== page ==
Afrin family cling to hope of kidnapped daughter’s return

Monday, 8 June, 2020 , 17:53 | Karwan Faidhi Dri | 06-06-2020

ERBIL, Kurdistan Region —  The family of a Kurdish woman kidnapped by Turkish-backed armed groups in Syria hold out hope of seeing their daughter again, despite months of uncertainty over her wellbeing.

Valentina, 24, was one of many women kidnapped from Afrin in March 2018, when Turkey and its Syrian proxies invaded the area, displacing hundreds of thousands of people.  

Her parents now live in Shahba, home to Internally Displaced Persons (IDPs) who fled the Turkish invasion. The enclave, under the control of the Kurdish People’s Protection Units (YPG) is surrounded by Syrian regime and Turkish forces. 

When Rudaw English contacted Valentina’s parents on Saturday, they hoped to hear good news about their daughter, who is said to be held by the Hamza Division – a group affiliated to the Turkish backed Syrian National Army.

“We have not heard from Valentina for seven months,” her father told Rudaw English via phone.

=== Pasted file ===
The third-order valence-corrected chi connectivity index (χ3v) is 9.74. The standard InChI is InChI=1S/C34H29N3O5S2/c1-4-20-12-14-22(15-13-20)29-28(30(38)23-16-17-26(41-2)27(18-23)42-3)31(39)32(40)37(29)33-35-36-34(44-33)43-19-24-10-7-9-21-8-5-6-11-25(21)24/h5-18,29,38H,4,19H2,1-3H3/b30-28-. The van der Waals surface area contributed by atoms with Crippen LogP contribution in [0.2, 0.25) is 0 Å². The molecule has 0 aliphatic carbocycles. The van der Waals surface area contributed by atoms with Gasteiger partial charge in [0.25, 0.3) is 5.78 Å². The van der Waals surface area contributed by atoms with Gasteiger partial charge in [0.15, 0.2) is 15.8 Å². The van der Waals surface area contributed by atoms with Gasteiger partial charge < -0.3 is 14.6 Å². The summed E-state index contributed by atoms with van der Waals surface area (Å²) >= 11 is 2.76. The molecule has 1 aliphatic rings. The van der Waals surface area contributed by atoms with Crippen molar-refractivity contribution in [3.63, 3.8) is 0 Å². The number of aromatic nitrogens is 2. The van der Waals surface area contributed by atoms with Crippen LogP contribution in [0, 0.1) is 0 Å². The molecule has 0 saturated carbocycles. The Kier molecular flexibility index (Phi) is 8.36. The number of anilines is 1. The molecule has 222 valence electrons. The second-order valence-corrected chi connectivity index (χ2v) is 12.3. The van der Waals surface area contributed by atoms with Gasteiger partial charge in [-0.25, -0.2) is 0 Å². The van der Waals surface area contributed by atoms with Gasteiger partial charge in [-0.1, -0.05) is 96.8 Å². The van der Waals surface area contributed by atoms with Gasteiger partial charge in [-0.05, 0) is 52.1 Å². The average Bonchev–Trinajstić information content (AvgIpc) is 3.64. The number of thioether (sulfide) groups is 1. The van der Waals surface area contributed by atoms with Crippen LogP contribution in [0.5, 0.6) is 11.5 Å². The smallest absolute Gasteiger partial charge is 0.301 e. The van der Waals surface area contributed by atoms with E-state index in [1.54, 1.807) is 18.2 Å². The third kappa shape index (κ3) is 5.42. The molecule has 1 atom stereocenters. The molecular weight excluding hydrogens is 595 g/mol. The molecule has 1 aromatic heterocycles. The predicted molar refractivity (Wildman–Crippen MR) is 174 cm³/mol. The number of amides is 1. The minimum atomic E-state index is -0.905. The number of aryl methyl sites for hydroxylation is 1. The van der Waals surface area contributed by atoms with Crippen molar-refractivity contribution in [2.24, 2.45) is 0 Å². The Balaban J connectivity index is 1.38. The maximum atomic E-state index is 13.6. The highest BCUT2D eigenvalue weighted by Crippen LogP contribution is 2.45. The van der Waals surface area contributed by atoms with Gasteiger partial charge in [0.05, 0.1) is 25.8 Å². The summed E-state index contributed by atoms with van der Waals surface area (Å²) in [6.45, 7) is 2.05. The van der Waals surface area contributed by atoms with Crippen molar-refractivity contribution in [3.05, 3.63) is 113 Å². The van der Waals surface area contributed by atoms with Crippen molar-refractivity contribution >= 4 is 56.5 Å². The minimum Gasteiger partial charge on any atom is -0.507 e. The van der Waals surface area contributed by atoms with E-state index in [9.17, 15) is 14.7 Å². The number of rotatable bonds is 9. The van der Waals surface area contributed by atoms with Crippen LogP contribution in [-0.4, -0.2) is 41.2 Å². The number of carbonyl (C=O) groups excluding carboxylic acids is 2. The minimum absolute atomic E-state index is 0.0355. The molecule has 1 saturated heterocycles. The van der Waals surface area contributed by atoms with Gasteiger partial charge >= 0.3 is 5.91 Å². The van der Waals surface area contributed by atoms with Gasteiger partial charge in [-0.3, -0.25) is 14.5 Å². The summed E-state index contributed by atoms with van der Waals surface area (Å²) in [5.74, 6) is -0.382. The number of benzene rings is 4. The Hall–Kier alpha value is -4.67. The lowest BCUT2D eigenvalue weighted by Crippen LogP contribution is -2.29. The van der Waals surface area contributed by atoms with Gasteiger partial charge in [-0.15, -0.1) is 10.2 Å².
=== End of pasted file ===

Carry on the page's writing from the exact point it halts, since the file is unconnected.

Valentina called her parents in late 2019 and told them that she was being held in the rebel-held town of Kafr Nablm in Idlib province. She has not been heard from since. 

Her parents have not been named due to fear of reprisals, with local human rights officials saying the family live in fear following threats from various groups. 

“We appreciate anyone’s help to find her. We really want her [back],” her father added.

Ibrahim Shekho, spokesperson for the Afrin-based Human Rights Organization-Syria told Rudaw English that militants had filmed themselves sexually abusing Valentina and sent the video to her family, including her husband- who was also held by militants following the invasion. 

Her husband has returned to Turkish-held areas of Afrin with their two children and has since remarried, but has not inquired about the whereabouts of Valentina since watching the video, Shekho added. 

Turkish-backed groups have been widely accused of human rights abuses against Afrin’s locals, including kidnap, looting and extortion. 

In its annual report for 2019, rights group Amnesty International documented a “wide range of abuses” against Afrin’s civilians at the hands of Turkish-backed groups, including the arbitrary detention of more than 50 locals.

Women in particular have been singled out for abduction. Several women were found held captive in at the Hamza Division's headquarters at the end of May, with Hamza officials saying the women had been held at the site for “one to two years.”

Many members of Afrin’s dwindling Yezidi community have also been abducted.